This cute li’l Columbia Heights is the perfect compromise between the small boxy rowhouses in, say, Shaw, and the massive fortresslike homes found in nearby Mount Pleasant. When you live in a rowhouse, you have to throw out half your stuff once a year or you end up walking sideways through hallways stacked with piles of books and sacks of clothes like on an episode of Hoarders, and if you live in a sprawling Mount Pleasant-type home, you end up buying lots of end tables and decorative birdcages at flea markets just to fill random empty corners of your home, and you catch yourself thinking things like, “I have all this room, maybe I should just have like eight kids?” This house lets you split the difference.
It really is cute, too. It looks like a dollhouse, or like it belongs in a terrarium. There’s a small front yard and a porch with a swing; the houses on this stretch have the kinds of porches where you can look over and see your neighbor right there, which promotes either friendliness or stealthy late-night porch enclosure construction. (I would certainly go for the latter and tell my neighbors some ludicrous story about how “the house inspector said the porch roof is sagging so I have to build foot-thick brick walls to hold it up HA HA HA!!!”) Inside, the house sports tons of original woodwork, and shiny hardwood floors burnished by decades of warm, moist feet. There are two antique fireplaces, one in the living room, and one in the dining room. Both have rich wood mantles, which strikes me as vaguely unsafe, like building a dynamite cabinet out of matches or something, but what do I know?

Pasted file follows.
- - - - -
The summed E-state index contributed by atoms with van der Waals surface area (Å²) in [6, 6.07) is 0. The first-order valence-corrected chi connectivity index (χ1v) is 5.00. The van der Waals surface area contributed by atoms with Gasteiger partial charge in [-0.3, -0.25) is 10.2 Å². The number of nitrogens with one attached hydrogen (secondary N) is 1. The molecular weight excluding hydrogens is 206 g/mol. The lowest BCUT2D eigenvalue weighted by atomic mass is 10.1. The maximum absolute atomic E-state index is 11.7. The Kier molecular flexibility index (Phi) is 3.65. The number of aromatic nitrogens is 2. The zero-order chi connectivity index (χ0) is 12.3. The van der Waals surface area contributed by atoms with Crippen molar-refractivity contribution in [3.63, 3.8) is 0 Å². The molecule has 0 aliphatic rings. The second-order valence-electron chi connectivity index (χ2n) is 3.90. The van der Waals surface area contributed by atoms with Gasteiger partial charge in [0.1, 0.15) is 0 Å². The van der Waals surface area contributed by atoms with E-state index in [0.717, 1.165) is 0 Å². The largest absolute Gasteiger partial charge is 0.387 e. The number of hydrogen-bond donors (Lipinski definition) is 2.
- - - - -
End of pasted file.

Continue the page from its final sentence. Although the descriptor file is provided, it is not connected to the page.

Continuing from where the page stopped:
The kitchen is ultramodern and all-white, and seemed extremely open and roomy, for a reason it took me a while to figure out. Where most kitchens have overhead cabinets, this kitchen just has open space. No cabinets! It looked weird and unfinished at first, but the more I thought about it, the more I liked it. Cabinets aren’t really that useful anyway. Putting food in a cabinet is like putting clothes in a dresser drawer; you promptly forget it even exists until you stumble across it six months later while looking for your phone charger or something. (Yes, all my clothes are out and in piles; yes, all my groceries are cluttered on my kitchen counter; yes, I’m allegedly an adult.) Besides a surplus of vaguely unsettling empty space at eye level, the kitchen also features top-of-the-line stainless steel appliances, for those late nights when you want to cook some mac and cheese or sterilize a tray of surgical instruments.
The master suite is large and bright, thanks to two oversized windows on different walls, meaning there could be an awkward moment when one nosy perv neighbor accidentally makes eye contact, through his binoculars, with a totally different nosy perv neighbor watching you at the same time. There are also two big regular closets. (I think I go to too many open houses; I’m so used to seeing ridiculous lavish walk-in closets that a regular closet seems quaint and whimsical.) The other bedrooms are also bright and have the same period details, and out back is a screened-in porch (highly underrated as a place to sleep in the summer) and parking for one or two cars, maybe more if you back the third car up the alley, floor it, and really just cram it in there with the other two. Oh, and the lower level is a completely separate apartment. It’s one of the nicer basement apartments I’ve seen, with all new-finishes, and a real and total commitment to the all-white theme, which makes it seem larger and brighter and also sort of like the set of a Seventies sci-fi TV show where the robots are clearly made out of cardboard boxes painted silver. (That’s a compliment, I swear.)
1406 Meridian Place NW
4 Bedrooms, 3 Baths
All photos courtesy MRIS; listing courtesy Compass, 202-386-6330